With the introduction of the Apple Watch and a host of other smart watches that are already on the shelves, the idea of smart, wearable technology is heating up, and not just for humans. Now dogs are getting wearable tech, too.
Technologically advanced dog collars already exist and allow owners to communicate or track their pups with GPS. WÜF
is aiming introduce a new smart collar that includes a variety of different sensors to help train dogs -- and their owners -- to be better pals. The company, split between Denver and Boulder's Galvanize locations, is testing its third-generation prototype and plans to launch a Kickstarter campaign in November to move toward introducing the new Colorado-made smart collar.
"We want to help all dog owners to be better dog owners," says WÜF CEO Sean Kelly. "That's training the human and training the dog." He explains that WÜF takes a different approach to training dogs.
The collar offers two-way communications as well as vibration to help train dogs, but instead of being like a normal training class WÜF has adopted a gamified approach based on Duolingo
-style training. "With the voice commands it starts off with you, the phone and dog." As well as with basic commands like sit and stay. But users can up the training or purchase additional training packages.
"The beauty comes in when your dog knows the command and then when you're at work that command comes out automatically from the collar because the collar detected that he's jumping inside the house and you don't want him to do that," Kelly says. "Automatically, 'No, down' comes out of the collar and you're training the dog -- even when you're not with the dog, which is something we're really excited about."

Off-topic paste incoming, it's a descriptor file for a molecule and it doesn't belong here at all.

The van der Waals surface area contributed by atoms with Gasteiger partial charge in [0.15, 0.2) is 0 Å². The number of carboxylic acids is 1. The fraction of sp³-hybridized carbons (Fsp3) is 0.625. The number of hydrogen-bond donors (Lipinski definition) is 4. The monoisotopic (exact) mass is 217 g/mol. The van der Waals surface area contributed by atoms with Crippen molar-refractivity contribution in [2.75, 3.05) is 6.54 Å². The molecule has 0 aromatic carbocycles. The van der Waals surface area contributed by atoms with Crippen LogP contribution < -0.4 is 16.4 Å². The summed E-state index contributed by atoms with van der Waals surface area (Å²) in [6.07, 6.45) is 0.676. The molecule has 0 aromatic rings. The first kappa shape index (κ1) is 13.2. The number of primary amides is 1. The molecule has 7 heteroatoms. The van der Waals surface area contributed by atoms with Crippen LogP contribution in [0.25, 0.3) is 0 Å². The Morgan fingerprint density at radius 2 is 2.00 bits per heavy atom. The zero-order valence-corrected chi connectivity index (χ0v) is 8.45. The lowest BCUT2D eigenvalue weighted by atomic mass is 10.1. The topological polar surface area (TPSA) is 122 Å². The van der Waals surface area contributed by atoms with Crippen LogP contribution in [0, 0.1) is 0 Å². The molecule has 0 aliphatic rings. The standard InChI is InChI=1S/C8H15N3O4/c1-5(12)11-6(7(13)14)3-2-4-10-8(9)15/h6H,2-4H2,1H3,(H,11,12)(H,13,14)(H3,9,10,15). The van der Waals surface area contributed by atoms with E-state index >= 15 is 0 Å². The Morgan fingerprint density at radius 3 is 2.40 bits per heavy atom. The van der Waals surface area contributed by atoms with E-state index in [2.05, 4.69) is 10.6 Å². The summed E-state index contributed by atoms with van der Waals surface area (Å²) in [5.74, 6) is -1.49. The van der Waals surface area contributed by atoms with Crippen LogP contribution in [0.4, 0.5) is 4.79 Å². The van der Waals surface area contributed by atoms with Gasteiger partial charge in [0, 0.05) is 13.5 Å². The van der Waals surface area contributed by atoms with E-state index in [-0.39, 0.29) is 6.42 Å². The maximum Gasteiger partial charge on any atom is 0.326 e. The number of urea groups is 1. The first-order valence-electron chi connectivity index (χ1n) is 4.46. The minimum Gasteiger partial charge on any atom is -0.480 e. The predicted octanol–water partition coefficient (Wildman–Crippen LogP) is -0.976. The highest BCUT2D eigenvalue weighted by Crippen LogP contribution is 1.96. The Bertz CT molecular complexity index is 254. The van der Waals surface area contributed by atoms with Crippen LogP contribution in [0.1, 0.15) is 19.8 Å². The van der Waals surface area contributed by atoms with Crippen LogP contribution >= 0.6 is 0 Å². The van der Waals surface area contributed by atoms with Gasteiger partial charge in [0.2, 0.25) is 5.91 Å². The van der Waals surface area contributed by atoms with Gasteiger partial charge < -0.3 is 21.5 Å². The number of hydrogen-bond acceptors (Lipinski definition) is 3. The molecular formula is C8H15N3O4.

The collar will also allow the owner to track the dog. "We're looking at some new technologies," Kelly says, including an alternative to GPS that allows for communication in a roughly 50-mile radius. "It would remove the need for Wi-Fi and GSM and allow it to connect, with the owner," he says. It also means that users don't have to subscribe to a service to keep the device communicating.
Though the company got its start at Galvanize in Boulder, it has added Denver as a second location. "We like the opportunities that both cities present, so ideally we'll look to maintain a presence in both cities," Kelly says.
Boulder will likely remain the company's production facility, explains Lizelle van Vuuren, WÜF's chief marketing officer. "Denver will be its sales and marketing, as well as business development office."
Right now, the company is focused on building interest in the devices. "We're planning to launch the Kickstarter at the end of November. The big push right now is to get people to stay tuned and subscribe
The device will retail for about $129 but Kickstarter participants will likely be able to get theirs for about $99.
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